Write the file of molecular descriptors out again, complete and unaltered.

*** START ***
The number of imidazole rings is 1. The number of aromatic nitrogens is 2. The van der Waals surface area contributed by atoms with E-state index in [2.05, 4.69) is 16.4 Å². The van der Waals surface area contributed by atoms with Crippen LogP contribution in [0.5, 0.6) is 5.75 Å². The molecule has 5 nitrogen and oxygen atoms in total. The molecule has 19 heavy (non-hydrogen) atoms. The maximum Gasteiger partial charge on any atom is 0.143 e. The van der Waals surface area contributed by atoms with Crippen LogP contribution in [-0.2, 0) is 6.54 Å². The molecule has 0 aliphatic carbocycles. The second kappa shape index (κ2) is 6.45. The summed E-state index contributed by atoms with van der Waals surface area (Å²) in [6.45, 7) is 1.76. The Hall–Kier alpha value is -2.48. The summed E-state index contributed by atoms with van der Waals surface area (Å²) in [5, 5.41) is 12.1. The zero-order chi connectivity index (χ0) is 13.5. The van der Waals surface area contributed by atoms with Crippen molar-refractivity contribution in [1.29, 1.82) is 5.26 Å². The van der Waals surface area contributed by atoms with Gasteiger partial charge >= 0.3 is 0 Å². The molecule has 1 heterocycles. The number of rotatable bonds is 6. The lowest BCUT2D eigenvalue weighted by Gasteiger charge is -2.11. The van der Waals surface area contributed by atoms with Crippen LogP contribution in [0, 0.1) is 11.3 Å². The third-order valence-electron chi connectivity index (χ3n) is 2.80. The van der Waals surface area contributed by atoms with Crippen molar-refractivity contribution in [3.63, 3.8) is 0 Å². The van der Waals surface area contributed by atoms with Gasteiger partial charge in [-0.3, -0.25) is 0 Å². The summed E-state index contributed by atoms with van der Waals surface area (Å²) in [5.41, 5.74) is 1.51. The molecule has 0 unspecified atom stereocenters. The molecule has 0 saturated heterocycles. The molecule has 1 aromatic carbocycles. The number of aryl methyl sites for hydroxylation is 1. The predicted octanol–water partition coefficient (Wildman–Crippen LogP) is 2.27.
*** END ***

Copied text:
The number of imidazole rings is 1. The number of aromatic nitrogens is 2. The van der Waals surface area contributed by atoms with E-state index in [2.05, 4.69) is 16.4 Å². The van der Waals surface area contributed by atoms with Crippen LogP contribution in [0.5, 0.6) is 5.75 Å². The molecule has 5 nitrogen and oxygen atoms in total. The molecule has 19 heavy (non-hydrogen) atoms. The maximum Gasteiger partial charge on any atom is 0.143 e. The van der Waals surface area contributed by atoms with Crippen LogP contribution in [-0.2, 0) is 6.54 Å². The molecule has 0 aliphatic carbocycles. The second kappa shape index (κ2) is 6.45. The summed E-state index contributed by atoms with van der Waals surface area (Å²) in [6.45, 7) is 1.76. The Hall–Kier alpha value is -2.48. The summed E-state index contributed by atoms with van der Waals surface area (Å²) in [5, 5.41) is 12.1. The zero-order chi connectivity index (χ0) is 13.5. The van der Waals surface area contributed by atoms with Crippen molar-refractivity contribution in [1.29, 1.82) is 5.26 Å². The van der Waals surface area contributed by atoms with Gasteiger partial charge >= 0.3 is 0 Å². The molecule has 1 heterocycles. The number of rotatable bonds is 6. The lowest BCUT2D eigenvalue weighted by Gasteiger charge is -2.11. The van der Waals surface area contributed by atoms with Crippen LogP contribution in [0, 0.1) is 11.3 Å². The third-order valence-electron chi connectivity index (χ3n) is 2.80. The van der Waals surface area contributed by atoms with Crippen molar-refractivity contribution in [3.63, 3.8) is 0 Å². The van der Waals surface area contributed by atoms with Gasteiger partial charge in [-0.3, -0.25) is 0 Å². The summed E-state index contributed by atoms with van der Waals surface area (Å²) in [5.41, 5.74) is 1.51. The molecule has 0 unspecified atom stereocenters. The molecule has 0 saturated heterocycles. The molecule has 1 aromatic carbocycles. The number of aryl methyl sites for hydroxylation is 1. The predicted octanol–water partition coefficient (Wildman–Crippen LogP) is 2.27.